Macro Insights: Welcome neutral rates and where does the Fed go from here?
Summary: With a second 75bps rate hike, Fed has now reached neutral rates, a level which signals that the central bank is neither stimulating the economy, nor cooling off. Lack of forward guidance has however turned the markets dovish. We believe inflation continues to face upside pressures, and that might mean another hawkish turn for the Fed in the current cycle is yet to be seen.
Lack of forward guidanceWhile we did see a unanimous decision from the FOMC members to raise rates by 75bps, Fed Chair Powell dodged every attempt in the Q&A to make a point that can be considered solid forward guidance – he even specifically stated that the Fed won’t issue any “clear guidance” on future rate moves and that the June FOMC rate forecasts are the only thing on offer for a likely path of rates. Any questions on easing financial conditions or markets pricing in cuts for 2023 were also completely ditched.
Lower recession concerns
The Fed acknowledged that “recent indicators of spending and production have softened” while noting that job gains “have been robust” and that inflation “remains elevated.” This supports our view that even if a recession was to occur, it will remain mild. The state of the labor market is not consistent with an economy in recession. Meanwhile, inflation continues to be driven by energy crisis and tight labor markets, which means it has further room to run. There will be two more inflation prints before the next Fed meeting in September, and volatility of expectations of further Fed moves is likely to be higher.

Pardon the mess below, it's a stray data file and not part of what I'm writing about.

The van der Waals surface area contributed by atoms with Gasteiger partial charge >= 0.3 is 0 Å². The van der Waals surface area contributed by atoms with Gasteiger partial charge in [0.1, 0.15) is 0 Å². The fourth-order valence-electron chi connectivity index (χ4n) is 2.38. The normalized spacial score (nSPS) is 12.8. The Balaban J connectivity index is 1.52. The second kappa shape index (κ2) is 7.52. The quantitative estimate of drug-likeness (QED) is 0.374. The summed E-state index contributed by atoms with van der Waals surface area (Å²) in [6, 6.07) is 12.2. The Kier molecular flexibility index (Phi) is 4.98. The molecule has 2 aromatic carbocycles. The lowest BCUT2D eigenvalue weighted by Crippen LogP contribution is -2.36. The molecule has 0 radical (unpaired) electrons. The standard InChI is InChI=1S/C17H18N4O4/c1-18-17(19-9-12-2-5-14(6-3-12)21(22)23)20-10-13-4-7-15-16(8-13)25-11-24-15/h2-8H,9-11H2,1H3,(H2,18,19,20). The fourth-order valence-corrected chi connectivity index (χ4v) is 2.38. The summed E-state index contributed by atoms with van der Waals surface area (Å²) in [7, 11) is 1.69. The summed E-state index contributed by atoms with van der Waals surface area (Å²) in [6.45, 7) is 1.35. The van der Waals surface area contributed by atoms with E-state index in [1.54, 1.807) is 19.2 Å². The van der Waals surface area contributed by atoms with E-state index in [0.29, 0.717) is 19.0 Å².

Markets get a confirmation bias
Lack of forward guidance gave reasons for the markets to get a confirmation bias, and to think we have seen peak Fed hawkishness. We now have 50bps rate hike priced in for September, followed by two 25bps rate hikes in the rest of the year. For next year, markets are seeing 50bps of rate cuts, which brings the end-2023 interest rate about 100bps below the 3.8% that the June dot plot had hinted.
The peak rates rhetoric will be ‘transitory’
Powell refused to provide any clarity on the disconnect between market expectations and Fed’s June dot plot. The focus will now shift to the upcoming CPI releases and the update to the dot plot at the September meeting. With inflation remaining higher-for-longer, the peak rates rhetoric will expire just like the ‘transitory inflation’ rhetoric did in 2021. Financial conditions have eased since the June FOMC, and that is only likely to aggravate the inflation problem. That suggests that the Fed will have to take at least one more hawkish turn in the current cycle.
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